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FinTech

How might cryptocurrencies take off?

Joseph Raczynski  Manager, Technical Client Management, Thomson Reuters Legal

Joseph Raczynski  Manager, Technical Client Management, Thomson Reuters Legal

I have little doubt that in a decade or less we will have a world currency akin to Bitcoin. The implications on both the legal world and government legislation will be significant. Right now, there are dozens of cryptocurrencies out there: Dogecoin, Litecoin, Peercoin, and there are many more on the horizon. Each has unique aspects but all have a similar focus: security, ease of electronic money exchange, and the avoidance of a centralized banking system.

Certainly the most popular cryptocurrency to date is Bitcoin, which started the concept in 2009 after its creation by an anonymous inventor known as Satoshi Nakamoto, a Japanese equivalent to “John Smith.”

Bitcoin is incredibly intriguing because it is a natural product of the Internet, a decentralized forum of exchange and connectedness. Currently, for two people to exchange money we typically have to route money through various exchanges which all take fees merely for passing the money along. The success of cryptocurrencies demonstrates that those traditional fees are outdated and excessive for current transactions.

While traveling in Thailand recently, I took $100 out of an ATM. With the fees — i.e., Thai ATM fee, foreign transaction fee, and a cut of the exchange rate my bank charged — I spent $23 to get that $100. The fee for a similar transaction from dollars to Bitcoin would have been in the neighborhood of 20 cents. The fees of yesterday by the banks made sense decades ago, but now given today’s advanced and speedy technology, those extraordinary fees bear little relation to the actual cost of electronic money exchange.

So where will cryptocurrency revolutionize currency exchange?

Cryptocurrency micropayments

Premium content on the Web will be changing. If you want to avoid the dominate Internet model of advertising, think about cryptocurrency micropayments. That is, with Bitcoin you can pay people in tiny fractions of a cent. You could then create an account with The New York Times that every time you wished to read a story you would click a link and automatically you would pay ½ a penny. That may not seem like much, but if everyone embraced this model, content providers would actually be paid for the quality of their content rather than having to serve you ads to pay for the content. This model is similar to music providers offering unlimited music for a monthly fee, but with that fee broken down into per-play royalties.

Stability for developing countries

Instead of a widely vacillating currency in a country, people could rely on this world currency to be sturdier, because it is not solely dependent on how a single country’s economy is performing, but rather on the stability of the whole world’s economy. Local government action would not be a factor. In addition, money would not have to be printed, but people could exchange money from person-to-person on their phones. This is already being done in African countries as people conduct value exchange via text messages. Having a cryptocurrency would be much more secure and reliable digital system than the current practice of text message money exchange.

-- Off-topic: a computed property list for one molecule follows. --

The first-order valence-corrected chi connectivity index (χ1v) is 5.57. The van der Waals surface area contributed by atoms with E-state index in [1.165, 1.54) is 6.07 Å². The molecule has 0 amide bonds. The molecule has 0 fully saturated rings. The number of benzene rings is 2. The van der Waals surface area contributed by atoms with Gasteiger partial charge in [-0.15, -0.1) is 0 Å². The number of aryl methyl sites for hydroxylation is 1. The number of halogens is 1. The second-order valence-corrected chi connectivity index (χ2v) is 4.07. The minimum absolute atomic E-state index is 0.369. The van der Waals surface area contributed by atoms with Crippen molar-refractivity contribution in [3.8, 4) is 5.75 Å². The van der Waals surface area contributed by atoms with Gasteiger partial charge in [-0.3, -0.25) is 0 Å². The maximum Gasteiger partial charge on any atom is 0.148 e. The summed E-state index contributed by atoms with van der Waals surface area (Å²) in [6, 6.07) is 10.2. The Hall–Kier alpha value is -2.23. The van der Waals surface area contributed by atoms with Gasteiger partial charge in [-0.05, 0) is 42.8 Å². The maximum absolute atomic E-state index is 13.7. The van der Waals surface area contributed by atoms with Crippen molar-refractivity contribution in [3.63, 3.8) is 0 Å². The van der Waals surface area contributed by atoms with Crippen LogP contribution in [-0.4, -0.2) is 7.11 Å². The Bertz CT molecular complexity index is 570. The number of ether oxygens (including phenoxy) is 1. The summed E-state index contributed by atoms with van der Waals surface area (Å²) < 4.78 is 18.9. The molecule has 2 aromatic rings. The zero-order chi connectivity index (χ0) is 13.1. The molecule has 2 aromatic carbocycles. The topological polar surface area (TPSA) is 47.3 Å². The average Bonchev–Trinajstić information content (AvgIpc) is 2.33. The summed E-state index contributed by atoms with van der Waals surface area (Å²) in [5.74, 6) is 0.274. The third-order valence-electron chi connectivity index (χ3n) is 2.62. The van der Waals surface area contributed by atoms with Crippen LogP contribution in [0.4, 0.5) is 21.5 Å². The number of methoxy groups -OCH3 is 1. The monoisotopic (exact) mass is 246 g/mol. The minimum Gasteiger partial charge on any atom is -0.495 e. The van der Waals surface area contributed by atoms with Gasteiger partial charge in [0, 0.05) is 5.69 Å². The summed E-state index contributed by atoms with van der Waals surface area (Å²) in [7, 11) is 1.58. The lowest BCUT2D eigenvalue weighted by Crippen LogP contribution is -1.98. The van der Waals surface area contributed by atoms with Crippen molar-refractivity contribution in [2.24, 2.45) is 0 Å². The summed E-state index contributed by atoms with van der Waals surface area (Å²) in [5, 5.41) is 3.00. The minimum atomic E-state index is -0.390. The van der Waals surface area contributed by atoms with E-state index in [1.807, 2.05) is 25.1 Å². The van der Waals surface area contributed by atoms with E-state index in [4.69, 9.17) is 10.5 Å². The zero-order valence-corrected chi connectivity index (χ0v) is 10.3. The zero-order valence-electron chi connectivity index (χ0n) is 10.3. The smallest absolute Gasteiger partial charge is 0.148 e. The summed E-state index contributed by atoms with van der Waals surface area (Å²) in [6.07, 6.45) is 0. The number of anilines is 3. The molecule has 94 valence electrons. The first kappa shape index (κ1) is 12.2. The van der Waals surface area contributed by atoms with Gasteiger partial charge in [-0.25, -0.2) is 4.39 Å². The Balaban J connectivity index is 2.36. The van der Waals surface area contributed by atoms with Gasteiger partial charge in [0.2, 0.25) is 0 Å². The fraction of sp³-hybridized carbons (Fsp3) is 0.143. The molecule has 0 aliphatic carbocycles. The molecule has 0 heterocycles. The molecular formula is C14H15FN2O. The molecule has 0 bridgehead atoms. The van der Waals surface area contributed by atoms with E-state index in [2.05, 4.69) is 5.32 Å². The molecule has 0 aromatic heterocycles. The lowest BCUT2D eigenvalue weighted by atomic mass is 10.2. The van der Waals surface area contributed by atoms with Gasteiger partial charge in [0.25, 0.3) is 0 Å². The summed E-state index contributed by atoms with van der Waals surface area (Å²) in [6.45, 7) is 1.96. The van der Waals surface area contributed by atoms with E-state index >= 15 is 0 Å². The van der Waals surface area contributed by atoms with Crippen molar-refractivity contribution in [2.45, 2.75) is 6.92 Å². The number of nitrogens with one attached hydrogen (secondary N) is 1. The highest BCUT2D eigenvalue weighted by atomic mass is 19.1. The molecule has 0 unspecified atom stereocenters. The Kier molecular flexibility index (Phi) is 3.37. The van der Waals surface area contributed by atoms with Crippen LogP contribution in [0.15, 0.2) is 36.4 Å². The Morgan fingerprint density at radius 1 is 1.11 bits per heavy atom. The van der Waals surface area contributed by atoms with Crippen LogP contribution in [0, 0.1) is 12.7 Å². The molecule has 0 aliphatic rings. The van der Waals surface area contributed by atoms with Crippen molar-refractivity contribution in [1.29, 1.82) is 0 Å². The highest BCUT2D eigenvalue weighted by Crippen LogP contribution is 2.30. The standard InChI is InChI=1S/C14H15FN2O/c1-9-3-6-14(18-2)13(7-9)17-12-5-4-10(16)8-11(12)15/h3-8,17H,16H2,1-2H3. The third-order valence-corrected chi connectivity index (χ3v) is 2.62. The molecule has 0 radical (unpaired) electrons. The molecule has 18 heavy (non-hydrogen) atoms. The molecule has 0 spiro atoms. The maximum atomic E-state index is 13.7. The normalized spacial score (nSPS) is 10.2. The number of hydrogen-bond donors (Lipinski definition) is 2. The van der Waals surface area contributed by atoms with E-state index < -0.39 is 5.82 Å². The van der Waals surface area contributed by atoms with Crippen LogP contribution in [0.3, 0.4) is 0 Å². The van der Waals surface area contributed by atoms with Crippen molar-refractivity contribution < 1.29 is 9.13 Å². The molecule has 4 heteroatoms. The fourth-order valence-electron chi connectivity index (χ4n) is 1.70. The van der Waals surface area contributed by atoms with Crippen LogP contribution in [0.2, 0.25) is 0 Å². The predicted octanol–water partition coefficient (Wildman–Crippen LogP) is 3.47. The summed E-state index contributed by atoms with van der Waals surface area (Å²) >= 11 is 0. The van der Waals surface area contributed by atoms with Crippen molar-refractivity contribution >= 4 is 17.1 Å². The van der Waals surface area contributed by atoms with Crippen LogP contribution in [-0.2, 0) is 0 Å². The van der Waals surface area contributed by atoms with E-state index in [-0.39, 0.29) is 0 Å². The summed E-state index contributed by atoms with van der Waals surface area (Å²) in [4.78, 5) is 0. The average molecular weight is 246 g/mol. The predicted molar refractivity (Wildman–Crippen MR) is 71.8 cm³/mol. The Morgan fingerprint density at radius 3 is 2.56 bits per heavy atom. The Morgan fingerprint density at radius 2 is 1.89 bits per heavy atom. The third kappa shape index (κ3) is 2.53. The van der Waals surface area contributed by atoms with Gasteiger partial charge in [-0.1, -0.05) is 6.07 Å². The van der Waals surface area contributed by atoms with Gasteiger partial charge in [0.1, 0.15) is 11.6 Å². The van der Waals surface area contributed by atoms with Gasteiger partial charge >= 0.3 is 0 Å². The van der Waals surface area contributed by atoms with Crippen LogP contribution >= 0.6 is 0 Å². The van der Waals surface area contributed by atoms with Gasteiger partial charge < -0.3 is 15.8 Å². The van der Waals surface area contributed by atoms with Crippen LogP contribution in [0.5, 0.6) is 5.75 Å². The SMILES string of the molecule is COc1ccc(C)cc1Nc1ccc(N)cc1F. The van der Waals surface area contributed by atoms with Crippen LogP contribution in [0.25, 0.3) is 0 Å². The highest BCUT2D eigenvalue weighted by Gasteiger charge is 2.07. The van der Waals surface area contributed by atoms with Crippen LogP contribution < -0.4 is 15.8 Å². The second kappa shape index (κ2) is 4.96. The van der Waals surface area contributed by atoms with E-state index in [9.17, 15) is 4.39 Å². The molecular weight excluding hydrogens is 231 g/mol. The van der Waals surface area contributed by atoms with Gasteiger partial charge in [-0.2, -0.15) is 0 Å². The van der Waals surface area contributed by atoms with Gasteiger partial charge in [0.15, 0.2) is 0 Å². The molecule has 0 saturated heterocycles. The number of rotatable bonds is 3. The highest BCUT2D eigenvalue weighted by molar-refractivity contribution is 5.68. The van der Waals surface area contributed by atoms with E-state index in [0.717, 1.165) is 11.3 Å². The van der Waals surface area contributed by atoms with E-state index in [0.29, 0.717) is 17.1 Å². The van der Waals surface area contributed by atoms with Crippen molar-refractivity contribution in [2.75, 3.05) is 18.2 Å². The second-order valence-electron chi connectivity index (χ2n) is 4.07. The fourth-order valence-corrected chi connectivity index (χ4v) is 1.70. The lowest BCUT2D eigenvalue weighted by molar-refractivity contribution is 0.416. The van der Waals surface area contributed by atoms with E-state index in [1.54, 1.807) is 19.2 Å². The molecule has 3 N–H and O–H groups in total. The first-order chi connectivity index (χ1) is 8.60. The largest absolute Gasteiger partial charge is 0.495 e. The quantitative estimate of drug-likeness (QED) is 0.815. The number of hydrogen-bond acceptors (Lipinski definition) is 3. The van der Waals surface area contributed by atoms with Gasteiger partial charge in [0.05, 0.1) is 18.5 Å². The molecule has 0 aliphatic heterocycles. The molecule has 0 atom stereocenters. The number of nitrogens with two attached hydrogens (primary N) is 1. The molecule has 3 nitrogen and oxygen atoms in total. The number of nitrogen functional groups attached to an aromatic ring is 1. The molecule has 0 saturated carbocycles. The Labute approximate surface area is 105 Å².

Cutting down on fees and central banks

As I mentioned previously, with a cryptocurrency, Visa, American Express, Master Card, Discover Card and all of the other credit cards could be potentially threatened. In fact, most of their business potentially could go away, especially with those people that use debit cards or pay their bills monthly. Banks could also be threatened. Some ask, why would I house my money in a bank which has a set of rules and a multitude of fees and regulations? In addition, a lack of convenience with banks means walking or driving to receive money. All of that could be avoided with a digital wallet where the individual is the person in complete charge of the money.

Cryptocurrency roadblocks

The market for growth in this arena will increase substantially in the years ahead. That said, there is little question that several challenges to cryptocurrencies persist. One, a lost electronic wallet is gone forever. If you have not created a backup ledger or saved it digitally in a safe place, you could lose all of your assets. Two, cryptocurrency insurance does not exist. Digital currency is not FDIC-insured as bank deposits are. Again, it is the responsibility of the individual to own this and make sure they have diversified their assets in safe locations.


Learn more

View this story as it originally appeared on the Legal Executive Institute blog.

Hear what the SVP of Visa’s Digital Solutions and other cryptocurrency experts had to say in a debate about the future of money.

Explore Thomson Reuters Legal solutions.

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